In the closing weeks of the Presidential election, we asked Cut Your Hair in the Socialist Styles attendees to vote. Vote for whatever you wish—preferably not a candidate—because our project was a platform for ideas, rather than politicians. Politicians have enough platforms. People do not. We were interested in the people’s voice. And the people spoke. There was only one caveat, ballots had to be validated with your thumbprint. We did that for several reasons. In many parts of the world, where getting to a polling place is not easy, and people often have very limited opportunity for self-expression, a mark on your thumb to indicate you voted in an election is a badge of honor. It can also be a mark (or its absence), that could get you killed in some parts of the world. We wanted you to take your voting rights seriously and we wanted you to carry forth a temporary tattoo of our project into the world. If only for a day or two beyond our barbershop so that you might reflect upon what happened therein. We also gave you a sticker. Because we like stickers and know that you do as well. Stickers are great. Stickers are fun. But stickers are not a substitute for democracy. Or action.
We tallied the ballots on the second Monday of November and held off reporting them so as not to sway the outcome of the (now ill-fated) election that took place the following day. The results turned out to be prescient. Remember we asked people to vote for ideas, rather than candidates.
Things to note about the voting patterns. People voted for in increasing order: tasty treats, opportunities, things or people, and civic duties. A few votes were nullified because voters did not authenticate them. Tasty treats were things like free stuff and chocolate. Equal pay for women, release from student debt, and legalization of marijuana were opportunities that voters saw. The largest voting block referred to civic duties: equality, justice, reconciliation, humility, love, and trust are examples of what was written. Some voters did write in candidate names and in what was a surprising outcome, Hillary Clinton, received slightly fewer votes than one other candidate, Bob the Plumber. That seemed funny the day before the election but now seems telling. Look to the pundits for a deeper analysis of why, but more importantly, and this is something you can take away, we found people are largely driven to action by what they perceive as their civic and just duty. It’s wrong-headed to assume that others who may have a different set of priorities than yours, lack a sense of values that places the collective good at the top. Moving everyone to civic action is the trickiest part and the next step to be taken. And one not to be taken lightly. Get a haircut and freshen up before you begin because the tasks we face will not be easy.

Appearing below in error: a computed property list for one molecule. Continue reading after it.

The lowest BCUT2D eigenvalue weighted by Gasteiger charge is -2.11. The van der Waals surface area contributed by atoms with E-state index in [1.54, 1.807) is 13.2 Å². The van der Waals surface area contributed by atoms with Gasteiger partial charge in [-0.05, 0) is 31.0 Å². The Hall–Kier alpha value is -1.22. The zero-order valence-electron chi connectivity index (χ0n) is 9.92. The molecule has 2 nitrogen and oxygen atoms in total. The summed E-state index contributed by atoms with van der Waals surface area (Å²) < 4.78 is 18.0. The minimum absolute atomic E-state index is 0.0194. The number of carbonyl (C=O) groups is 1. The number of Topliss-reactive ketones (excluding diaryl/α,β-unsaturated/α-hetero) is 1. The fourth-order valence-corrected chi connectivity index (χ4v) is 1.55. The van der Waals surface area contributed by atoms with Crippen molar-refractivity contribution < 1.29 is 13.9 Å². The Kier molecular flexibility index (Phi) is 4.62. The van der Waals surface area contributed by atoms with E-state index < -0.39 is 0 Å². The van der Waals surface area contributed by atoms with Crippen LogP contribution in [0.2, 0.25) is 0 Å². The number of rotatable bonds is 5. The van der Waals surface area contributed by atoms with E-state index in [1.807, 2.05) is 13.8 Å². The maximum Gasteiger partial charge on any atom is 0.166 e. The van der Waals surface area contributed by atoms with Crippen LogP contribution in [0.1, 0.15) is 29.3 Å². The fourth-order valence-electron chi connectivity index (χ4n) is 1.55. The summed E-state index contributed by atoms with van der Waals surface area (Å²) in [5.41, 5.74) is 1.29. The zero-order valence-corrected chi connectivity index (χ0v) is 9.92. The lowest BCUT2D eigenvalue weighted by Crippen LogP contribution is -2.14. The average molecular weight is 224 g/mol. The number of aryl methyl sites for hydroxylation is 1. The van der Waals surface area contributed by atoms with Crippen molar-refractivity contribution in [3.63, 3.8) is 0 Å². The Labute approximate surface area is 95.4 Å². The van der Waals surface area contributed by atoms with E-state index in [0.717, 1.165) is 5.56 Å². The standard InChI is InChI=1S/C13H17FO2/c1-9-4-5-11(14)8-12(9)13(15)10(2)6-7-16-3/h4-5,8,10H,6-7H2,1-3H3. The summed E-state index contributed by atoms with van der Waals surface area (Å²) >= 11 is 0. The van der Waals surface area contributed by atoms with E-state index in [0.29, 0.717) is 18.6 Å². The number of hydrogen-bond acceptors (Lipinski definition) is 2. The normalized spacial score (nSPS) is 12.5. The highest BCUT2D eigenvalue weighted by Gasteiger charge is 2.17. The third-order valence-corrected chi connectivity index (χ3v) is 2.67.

The barbershop is closed for business until further notice. We will return but in a different form and with some different approaches.We are asking ourselves, how did we get here? and what can we do about it? We have not abandoned hope, although we our taking time to reflect upon our accomplishments, our missed opportunities, and quite frankly, the noticeable failure of many, many others to wake up to the relational difference between current power structures (including arts institutions) and the lives that most Americans lead. Meanwhile, we will keep the razors finely honed, the scissors sharpened, and the propaganda mirrored to the face of the status quo. We will be the hair tonic that soothes your dry and aching scalp.
We want to leave you with a reminder that hashtags, i.e. #cutyourhairinthesocialiststyle, never completely go away. Sometimes they are front and center, sometimes they appear to fade from views. But they remain, lurking in the background, ready to spring forth again.
Soldiers! Citizens of the Republic! The question we first posed remains, ‘Are you doing enough’? Let us hope so.
Yours in solidarity and love,
m.o.i. and Sarah Star for Cut Your Hair in the Socialist Style
Hear the artists discuss the project on ArtSpeak radio. Learn more about the project here. And here. And here. View socialist hairstyles from some people you may know. And some that you don’t.
Propaganda from Cut Your Hair in the Socialist Style, as well as other works by m.o.i. and Sarah Star, are currently on view through the end of 2016 at the Blue Valley Library, 9000 W 151st St, Overland Park, KS, as part of the Johnson County Library’s Bear Witness.